By Kristen Kortick

AB 734 (Bonta)

Since the 2003 publication of the book, Moneyball: The Art of Winning an Unfair Game, by Michael Lewis, the A’s franchise made a name for itself as a franchise utilizing creative tactics to keep fans in the stands and the players in the dugout. Enter construction of the new A’s stadium and the California Environmental Quality Act (“CEQA”) review process and that creativity is now looking rather pedestrian. When undertaking construction of a new stadium, the A’s have instead looked to other examples of utilizing CEQA exemptions for construction of new stadiums throughout California rather than forge a new path. The Los Angeles Rams (2009 [City of Industry stadium that never materialized]), Sacramento Kings (2013), Golden State Warriors (2015), and Los Angeles Clippers (2017), all received Legislature approved exemptions from the full CEQA process for construction of new stadium or arena projects, and the A’s now hope to receive the same.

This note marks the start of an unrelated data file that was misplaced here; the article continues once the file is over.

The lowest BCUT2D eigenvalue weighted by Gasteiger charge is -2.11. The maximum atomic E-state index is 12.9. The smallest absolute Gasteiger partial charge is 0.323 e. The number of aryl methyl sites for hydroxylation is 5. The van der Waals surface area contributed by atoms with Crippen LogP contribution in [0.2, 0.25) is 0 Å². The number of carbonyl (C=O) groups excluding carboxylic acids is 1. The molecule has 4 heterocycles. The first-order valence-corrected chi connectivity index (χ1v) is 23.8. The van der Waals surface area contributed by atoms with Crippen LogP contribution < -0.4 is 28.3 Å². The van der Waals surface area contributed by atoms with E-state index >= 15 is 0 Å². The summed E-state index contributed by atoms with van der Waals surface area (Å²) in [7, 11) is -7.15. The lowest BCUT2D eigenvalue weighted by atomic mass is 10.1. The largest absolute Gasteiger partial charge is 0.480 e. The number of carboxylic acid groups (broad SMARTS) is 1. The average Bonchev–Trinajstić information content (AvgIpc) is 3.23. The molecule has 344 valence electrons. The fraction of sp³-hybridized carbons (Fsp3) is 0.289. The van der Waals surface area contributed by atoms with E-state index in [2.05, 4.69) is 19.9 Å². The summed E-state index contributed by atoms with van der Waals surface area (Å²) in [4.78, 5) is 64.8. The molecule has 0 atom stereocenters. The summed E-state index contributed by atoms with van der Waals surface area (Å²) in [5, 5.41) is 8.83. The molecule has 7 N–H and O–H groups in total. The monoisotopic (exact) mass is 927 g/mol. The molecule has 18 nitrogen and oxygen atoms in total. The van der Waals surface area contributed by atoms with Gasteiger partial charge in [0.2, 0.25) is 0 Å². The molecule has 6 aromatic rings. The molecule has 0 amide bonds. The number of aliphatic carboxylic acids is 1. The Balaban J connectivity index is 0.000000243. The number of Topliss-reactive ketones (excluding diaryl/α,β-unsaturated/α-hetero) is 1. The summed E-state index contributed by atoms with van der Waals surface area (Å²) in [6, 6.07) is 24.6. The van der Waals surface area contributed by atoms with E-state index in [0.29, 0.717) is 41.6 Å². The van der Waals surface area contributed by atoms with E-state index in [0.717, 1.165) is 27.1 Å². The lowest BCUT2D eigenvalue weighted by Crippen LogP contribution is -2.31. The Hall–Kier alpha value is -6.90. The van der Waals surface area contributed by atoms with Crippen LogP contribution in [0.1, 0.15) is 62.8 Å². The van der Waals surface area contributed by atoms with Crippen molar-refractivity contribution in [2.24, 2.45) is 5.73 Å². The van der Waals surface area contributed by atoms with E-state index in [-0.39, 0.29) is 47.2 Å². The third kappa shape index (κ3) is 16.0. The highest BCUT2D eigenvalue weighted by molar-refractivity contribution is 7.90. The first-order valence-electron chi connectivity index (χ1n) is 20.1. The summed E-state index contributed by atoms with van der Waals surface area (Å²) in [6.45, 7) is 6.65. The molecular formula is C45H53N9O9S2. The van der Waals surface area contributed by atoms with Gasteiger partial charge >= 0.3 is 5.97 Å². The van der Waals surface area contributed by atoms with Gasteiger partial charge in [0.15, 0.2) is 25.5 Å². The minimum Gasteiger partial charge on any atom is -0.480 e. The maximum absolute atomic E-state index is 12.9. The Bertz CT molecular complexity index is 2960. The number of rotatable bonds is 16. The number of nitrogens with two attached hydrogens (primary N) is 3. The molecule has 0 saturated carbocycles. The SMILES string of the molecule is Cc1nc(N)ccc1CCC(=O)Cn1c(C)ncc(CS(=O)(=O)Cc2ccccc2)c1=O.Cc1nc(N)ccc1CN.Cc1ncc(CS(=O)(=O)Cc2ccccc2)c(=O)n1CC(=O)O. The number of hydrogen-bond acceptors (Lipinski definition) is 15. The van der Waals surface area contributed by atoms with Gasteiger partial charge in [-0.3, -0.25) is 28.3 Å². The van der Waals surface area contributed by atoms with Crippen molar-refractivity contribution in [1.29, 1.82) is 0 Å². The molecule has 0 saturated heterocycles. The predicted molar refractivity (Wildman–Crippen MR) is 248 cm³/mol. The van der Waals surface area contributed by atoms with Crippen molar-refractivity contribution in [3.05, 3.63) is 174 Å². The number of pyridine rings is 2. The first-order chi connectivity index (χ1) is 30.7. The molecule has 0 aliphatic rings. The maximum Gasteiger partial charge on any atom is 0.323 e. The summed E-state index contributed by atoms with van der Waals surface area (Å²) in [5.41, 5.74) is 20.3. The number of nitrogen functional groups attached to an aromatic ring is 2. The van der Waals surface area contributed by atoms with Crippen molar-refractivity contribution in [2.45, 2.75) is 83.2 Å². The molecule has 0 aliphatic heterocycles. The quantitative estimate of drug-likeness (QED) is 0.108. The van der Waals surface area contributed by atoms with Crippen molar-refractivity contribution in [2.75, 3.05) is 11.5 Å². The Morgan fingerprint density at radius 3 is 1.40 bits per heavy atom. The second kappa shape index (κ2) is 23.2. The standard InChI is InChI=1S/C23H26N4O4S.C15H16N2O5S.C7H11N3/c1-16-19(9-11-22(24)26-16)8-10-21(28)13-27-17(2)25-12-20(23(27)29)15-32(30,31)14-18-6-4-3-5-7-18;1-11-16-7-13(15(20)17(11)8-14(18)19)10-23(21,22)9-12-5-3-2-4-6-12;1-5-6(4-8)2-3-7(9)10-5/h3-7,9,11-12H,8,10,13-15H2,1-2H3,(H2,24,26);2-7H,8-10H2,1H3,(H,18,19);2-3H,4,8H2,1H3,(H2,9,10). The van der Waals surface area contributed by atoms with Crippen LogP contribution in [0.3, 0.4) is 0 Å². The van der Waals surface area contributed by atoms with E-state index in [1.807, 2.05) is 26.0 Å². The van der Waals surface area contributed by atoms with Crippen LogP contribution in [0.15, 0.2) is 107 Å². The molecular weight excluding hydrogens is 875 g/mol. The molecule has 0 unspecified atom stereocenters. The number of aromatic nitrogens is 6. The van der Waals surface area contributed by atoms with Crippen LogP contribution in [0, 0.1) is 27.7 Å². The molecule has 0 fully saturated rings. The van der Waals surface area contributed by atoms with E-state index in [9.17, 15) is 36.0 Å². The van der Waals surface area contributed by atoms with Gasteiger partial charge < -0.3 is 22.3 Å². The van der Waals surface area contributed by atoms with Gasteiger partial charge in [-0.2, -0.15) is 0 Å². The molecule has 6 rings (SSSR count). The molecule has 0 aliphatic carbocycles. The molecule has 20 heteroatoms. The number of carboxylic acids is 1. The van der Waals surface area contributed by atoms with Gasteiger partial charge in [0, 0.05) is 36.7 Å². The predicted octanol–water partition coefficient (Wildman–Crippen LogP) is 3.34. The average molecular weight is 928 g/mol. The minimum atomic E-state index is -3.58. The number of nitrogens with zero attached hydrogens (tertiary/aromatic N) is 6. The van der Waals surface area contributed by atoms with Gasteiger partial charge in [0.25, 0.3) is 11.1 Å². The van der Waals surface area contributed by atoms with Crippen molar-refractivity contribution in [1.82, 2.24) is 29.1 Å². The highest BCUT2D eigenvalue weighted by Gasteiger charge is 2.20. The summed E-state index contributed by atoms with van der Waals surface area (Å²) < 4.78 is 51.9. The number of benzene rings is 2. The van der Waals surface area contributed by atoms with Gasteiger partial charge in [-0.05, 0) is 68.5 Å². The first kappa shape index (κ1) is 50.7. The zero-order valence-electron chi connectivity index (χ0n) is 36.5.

In February 2018, the A’s franchise asked lawmakers to pass a similar bill shielding the organization from elongated environmental suits while streamlining the CEQA process to construct their new stadium. Under Assembly Bill 734, the new A’s stadium needs a completed and certified environmental impact report (“EIR”) or a mitigated negative declaration outlining how the finalized project poses the least harmful impacts to the environment.  The bill further outlines administrative and judicial review procedures including limiting appeals of the project to 270 days from the filing of the certified record to completed Court opinion. All contested cases for the project would bypass the superior court and move straight to appellate review. Costs to the court and lead agencies brought into court for litigation would be subsumed by the project applicant. The project requires LEED certification for all new construction and sets out express benchmarks for projects approvals, public comments, and the timeline for judicial review.